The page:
However large data sets require a lot of storage, a variety of tools and technologies, and a substantial budget to manage and analyse. Businesses face a great deal of difficulty in managing and storing this kind of data because most big data tools gather and analyse data in real-time. Moreover, if the data load grows exponentially, scalability also becomes problematic.

Having said that, the biggest threat to data is breach of security. India ranked second globally in terms of data breaches in 2022[2]. Thus, robust protection is quintessential. Adopting best practices along with strong legal enforcement is the way to effective data protection.

Background of Data Protection in India

The very first effort to protect data can be traced back to an amendment made to the Information Technology Act, 2000 (IT Act), in 2008. The amendment[3] imposed an obligation on companies to safeguard any sensitive personal data and information they own, handle, or deal within a computer resource by putting in place and upholding appropriate security measures. It also levied a fine for noncompliance.  

Subsequently, a rule[4] was enforced in 2011 which specified which laid out minimum requirements for data protection of sensitive personal data, such as the need for businesses to have a privacy policy, to get consent before collecting or transferring sensitive personal data, and to notify people about the recipients of such data.

As the information technology sector rapidly boomed, various sectoral rules and regulations were introduced where remedies and preventive measures were inducted for the purpose of data protection. However, such sporadic development had left loopholes and inconsistencies in the regime of data protection and there as a dire need for a focused law and enforcement.

At this juncture, a landmark judgement changed the course of events. In 2017, the Supreme Court in K.S. Puttuswamy v. Union of India[5] (Puttaswamy Judgement), unanimously upheld the right to privacy as a fundamental freedom guaranteed by the Indian Constitution. The Court decided that the right to privacy was a basic component of liberty, autonomy, and dignity and that it was essential to the freedoms protected by all fundamental rights. This laid the foundation of single statute legislation for protection of data in Inida[6].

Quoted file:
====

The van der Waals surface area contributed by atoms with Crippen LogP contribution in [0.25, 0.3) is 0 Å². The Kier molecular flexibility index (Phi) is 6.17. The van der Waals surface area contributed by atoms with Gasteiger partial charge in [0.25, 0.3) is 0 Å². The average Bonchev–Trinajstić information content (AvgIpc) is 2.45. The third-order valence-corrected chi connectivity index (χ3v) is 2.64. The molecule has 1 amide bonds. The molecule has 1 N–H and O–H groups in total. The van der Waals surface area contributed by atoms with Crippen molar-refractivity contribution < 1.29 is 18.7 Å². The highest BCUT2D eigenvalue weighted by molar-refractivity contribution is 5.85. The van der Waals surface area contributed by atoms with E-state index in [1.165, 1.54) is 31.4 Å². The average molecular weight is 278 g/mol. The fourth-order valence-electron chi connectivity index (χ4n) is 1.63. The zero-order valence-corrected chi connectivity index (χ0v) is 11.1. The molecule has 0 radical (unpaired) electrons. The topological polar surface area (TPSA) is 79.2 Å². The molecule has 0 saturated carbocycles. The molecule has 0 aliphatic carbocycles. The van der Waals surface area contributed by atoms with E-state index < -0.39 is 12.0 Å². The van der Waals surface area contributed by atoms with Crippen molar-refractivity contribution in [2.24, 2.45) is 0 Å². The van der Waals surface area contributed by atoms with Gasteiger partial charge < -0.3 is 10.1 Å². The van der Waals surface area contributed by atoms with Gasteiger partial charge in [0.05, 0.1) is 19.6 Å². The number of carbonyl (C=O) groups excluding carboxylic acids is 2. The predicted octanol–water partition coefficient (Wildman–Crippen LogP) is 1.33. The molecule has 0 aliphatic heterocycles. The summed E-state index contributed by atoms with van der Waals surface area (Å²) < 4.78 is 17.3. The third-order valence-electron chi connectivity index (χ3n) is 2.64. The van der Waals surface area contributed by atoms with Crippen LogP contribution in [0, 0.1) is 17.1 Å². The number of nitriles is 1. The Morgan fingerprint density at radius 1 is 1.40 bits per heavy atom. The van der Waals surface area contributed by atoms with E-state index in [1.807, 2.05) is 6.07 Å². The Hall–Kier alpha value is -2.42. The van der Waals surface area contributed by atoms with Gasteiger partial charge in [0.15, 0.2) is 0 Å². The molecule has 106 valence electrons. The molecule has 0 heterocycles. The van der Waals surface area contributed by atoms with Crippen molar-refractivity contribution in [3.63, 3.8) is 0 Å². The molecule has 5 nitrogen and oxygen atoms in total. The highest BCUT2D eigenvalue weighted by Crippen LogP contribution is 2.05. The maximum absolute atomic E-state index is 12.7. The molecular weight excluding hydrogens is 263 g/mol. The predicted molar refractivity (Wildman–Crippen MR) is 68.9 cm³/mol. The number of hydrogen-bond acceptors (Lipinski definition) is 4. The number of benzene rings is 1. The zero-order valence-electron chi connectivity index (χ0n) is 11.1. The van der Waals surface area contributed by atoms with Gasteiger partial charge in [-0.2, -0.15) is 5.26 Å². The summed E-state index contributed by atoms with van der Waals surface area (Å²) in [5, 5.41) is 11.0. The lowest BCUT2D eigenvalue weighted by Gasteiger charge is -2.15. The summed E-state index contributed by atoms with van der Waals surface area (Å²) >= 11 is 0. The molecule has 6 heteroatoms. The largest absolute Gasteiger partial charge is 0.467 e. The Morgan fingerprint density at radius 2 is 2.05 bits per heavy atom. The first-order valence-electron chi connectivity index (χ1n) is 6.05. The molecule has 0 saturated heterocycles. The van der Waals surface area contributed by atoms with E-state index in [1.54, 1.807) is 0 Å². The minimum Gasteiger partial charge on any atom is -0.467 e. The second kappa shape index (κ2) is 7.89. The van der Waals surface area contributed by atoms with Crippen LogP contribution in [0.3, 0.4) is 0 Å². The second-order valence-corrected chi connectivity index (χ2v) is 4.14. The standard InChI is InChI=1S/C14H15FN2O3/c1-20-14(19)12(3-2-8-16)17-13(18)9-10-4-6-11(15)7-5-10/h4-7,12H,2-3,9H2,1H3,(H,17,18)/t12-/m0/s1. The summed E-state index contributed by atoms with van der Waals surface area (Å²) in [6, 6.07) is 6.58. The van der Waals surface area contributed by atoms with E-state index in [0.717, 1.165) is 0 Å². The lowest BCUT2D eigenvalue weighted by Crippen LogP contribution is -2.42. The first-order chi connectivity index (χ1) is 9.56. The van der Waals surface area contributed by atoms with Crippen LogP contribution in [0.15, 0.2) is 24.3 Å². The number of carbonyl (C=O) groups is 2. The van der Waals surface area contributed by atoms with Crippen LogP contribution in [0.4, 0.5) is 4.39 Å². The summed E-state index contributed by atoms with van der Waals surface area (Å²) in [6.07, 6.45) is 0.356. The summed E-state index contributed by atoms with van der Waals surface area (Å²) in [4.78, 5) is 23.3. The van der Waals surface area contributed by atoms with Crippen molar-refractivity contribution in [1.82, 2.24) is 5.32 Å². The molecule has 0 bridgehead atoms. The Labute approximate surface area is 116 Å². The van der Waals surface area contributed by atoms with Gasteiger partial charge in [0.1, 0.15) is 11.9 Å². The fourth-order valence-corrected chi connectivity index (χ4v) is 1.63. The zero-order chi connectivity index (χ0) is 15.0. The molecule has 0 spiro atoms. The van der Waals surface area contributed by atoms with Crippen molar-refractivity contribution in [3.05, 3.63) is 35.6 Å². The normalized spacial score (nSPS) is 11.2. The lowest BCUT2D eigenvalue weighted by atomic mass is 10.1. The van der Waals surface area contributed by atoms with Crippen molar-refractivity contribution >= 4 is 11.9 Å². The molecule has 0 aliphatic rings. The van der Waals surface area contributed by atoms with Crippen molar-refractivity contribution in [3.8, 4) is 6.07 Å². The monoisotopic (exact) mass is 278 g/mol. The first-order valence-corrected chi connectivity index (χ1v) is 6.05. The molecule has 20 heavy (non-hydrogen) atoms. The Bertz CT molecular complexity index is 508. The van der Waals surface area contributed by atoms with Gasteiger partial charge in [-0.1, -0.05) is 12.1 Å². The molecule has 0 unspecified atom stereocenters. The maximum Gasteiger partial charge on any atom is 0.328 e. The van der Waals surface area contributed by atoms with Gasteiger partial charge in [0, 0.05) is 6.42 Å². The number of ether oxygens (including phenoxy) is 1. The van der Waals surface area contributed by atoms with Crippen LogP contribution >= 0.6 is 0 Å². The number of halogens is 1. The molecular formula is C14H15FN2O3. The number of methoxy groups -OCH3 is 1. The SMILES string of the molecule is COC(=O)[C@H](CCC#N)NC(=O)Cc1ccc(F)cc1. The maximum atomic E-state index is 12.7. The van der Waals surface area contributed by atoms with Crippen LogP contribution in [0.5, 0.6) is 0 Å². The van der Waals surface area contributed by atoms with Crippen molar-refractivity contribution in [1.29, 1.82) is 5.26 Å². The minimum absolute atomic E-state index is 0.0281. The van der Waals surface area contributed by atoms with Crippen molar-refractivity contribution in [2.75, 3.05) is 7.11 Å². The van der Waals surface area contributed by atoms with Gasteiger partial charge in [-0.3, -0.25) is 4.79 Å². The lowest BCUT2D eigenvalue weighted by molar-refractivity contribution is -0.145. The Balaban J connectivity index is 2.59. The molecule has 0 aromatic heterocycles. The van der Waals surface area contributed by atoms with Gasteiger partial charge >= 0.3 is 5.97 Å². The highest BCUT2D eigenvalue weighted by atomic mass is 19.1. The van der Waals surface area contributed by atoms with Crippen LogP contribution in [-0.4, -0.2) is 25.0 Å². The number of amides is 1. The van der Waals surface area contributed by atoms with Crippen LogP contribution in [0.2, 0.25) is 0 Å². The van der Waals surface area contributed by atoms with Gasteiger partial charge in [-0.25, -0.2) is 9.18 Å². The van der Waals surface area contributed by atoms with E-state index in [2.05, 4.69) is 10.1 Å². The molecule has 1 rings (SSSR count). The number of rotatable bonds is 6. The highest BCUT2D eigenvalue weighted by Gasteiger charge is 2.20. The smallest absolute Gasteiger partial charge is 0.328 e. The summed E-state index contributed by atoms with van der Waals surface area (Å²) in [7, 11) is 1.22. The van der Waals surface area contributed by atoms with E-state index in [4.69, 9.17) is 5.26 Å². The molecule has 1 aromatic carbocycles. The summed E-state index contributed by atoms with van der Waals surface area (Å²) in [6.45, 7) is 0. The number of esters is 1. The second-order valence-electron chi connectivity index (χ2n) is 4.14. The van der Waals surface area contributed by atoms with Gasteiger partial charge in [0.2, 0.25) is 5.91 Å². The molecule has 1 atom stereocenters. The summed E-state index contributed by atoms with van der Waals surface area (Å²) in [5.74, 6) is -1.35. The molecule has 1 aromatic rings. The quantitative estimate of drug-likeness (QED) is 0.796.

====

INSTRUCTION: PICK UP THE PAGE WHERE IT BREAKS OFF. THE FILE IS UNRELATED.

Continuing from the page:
As a result of the Puttaswamy Judgement, the first Draft Personal Data Protection Bill was introduced in 2018, which was subsequently tabled before the Rajya Sabha (Upper House of the Parliament). The said bill went for review before the Joint Committee of the Parliament and finally in August 2023, the Parliament passed the Digital Personal Data Protection (DPDP) Act, 2023[7].

The DPDP Act, is aimed at protecting personal data. At the same time, as a country India realizes the importance of data in general and thus in order to enable better targeting of service delivery or formulation of evidence-based policies by the Central Government, the DPDP Act mandates the sharing of non-personal or anonymized data.

For example, to get around the problem of restricted data access within India's AI ecosystem, the National Strategy for Artificial Intelligence[8], considers making some types of government data available for the "public good" and requiring corporations to share aggregated data.

A Committee of Experts was established by the Ministry of Electronics & Information Technology (MeitY) to come up with a Data Governance Framework[9], which essentially lays the principle for regulation of non-personal data, however, the Indian law makers are yet to enact a legislation specifically targeted towards non-personal data.

The second part of this blog will further explore the salient features of the DPDP act.



[3] Ref Section 43A of the IT Act, https://www.indiacode.nic.in/show-data?actid=AC_CEN_45_76_00001_200021_1517807324077&orderno=49#:~:text=%2D%2DWhere%20a%20body%20corporate,gain%20to%20any%20person%2C%20such

[4] Information Technology (Reasonable Security Practices and Procedures and Sensitive Personal Data or Information) Rules 2011, https://upload.indiacode.nic.in/showfile?actid=AC_CEN_45_76_00001_200021_1517807324077&type=rule&filename=GSR313E_10511(1)_0.pdf

[5] AIR 2017 SC 4161


[7] The Digital Personal Data Protection Act, 2023 (No. 22 of 2023), Gazette of India, August 11, 2023, https://www.meity.gov.in/writereaddata/files/Digital%20Personal%20Data%….


[9] Report by the Committee of Experts on Non-Personal Data Governance Framework, https://ourgovdotin.files.wordpress.com/2020/07/kris-gopalakrishnan-committee-report-on-non-personal-data-governance-framework.pdf